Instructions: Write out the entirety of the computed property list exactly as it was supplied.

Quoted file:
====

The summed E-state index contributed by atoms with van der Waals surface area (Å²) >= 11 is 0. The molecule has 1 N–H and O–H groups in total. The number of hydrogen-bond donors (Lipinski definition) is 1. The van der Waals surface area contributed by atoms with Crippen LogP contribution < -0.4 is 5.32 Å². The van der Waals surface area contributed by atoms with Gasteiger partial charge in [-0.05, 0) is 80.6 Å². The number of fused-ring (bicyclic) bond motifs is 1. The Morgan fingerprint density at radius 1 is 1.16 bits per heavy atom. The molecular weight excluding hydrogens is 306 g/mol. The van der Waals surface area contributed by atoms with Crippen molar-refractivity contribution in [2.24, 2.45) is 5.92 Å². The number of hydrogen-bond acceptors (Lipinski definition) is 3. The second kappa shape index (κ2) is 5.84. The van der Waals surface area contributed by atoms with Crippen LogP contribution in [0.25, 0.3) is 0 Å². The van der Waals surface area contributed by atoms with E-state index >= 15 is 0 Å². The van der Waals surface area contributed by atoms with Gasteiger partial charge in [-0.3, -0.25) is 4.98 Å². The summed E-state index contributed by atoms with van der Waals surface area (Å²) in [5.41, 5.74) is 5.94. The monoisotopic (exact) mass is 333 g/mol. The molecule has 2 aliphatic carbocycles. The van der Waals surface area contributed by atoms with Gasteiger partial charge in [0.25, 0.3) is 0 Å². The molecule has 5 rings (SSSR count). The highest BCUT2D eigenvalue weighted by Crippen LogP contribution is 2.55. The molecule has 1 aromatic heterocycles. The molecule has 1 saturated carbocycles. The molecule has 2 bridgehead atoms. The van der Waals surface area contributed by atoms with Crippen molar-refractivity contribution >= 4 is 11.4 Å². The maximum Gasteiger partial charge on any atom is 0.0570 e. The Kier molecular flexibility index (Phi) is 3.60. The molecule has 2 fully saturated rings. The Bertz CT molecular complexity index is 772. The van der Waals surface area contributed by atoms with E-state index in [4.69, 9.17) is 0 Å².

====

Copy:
The summed E-state index contributed by atoms with van der Waals surface area (Å²) >= 11 is 0. The molecule has 1 N–H and O–H groups in total. The number of hydrogen-bond donors (Lipinski definition) is 1. The van der Waals surface area contributed by atoms with Crippen LogP contribution < -0.4 is 5.32 Å². The van der Waals surface area contributed by atoms with Gasteiger partial charge in [-0.05, 0) is 80.6 Å². The number of fused-ring (bicyclic) bond motifs is 1. The Morgan fingerprint density at radius 1 is 1.16 bits per heavy atom. The molecular weight excluding hydrogens is 306 g/mol. The van der Waals surface area contributed by atoms with Crippen molar-refractivity contribution in [2.24, 2.45) is 5.92 Å². The number of hydrogen-bond acceptors (Lipinski definition) is 3. The second kappa shape index (κ2) is 5.84. The van der Waals surface area contributed by atoms with Crippen LogP contribution in [0.25, 0.3) is 0 Å². The van der Waals surface area contributed by atoms with E-state index >= 15 is 0 Å². The van der Waals surface area contributed by atoms with Gasteiger partial charge in [-0.3, -0.25) is 4.98 Å². The summed E-state index contributed by atoms with van der Waals surface area (Å²) in [5.41, 5.74) is 5.94. The monoisotopic (exact) mass is 333 g/mol. The molecule has 2 aliphatic carbocycles. The van der Waals surface area contributed by atoms with Gasteiger partial charge in [0.25, 0.3) is 0 Å². The molecule has 5 rings (SSSR count). The highest BCUT2D eigenvalue weighted by Crippen LogP contribution is 2.55. The molecule has 1 aromatic heterocycles. The molecule has 1 saturated carbocycles. The molecule has 2 bridgehead atoms. The van der Waals surface area contributed by atoms with Crippen molar-refractivity contribution >= 4 is 11.4 Å². The maximum Gasteiger partial charge on any atom is 0.0570 e. The Kier molecular flexibility index (Phi) is 3.60. The molecule has 2 fully saturated rings. The Bertz CT molecular complexity index is 772. The van der Waals surface area contributed by atoms with E-state index in [4.69, 9.17) is 0 Å².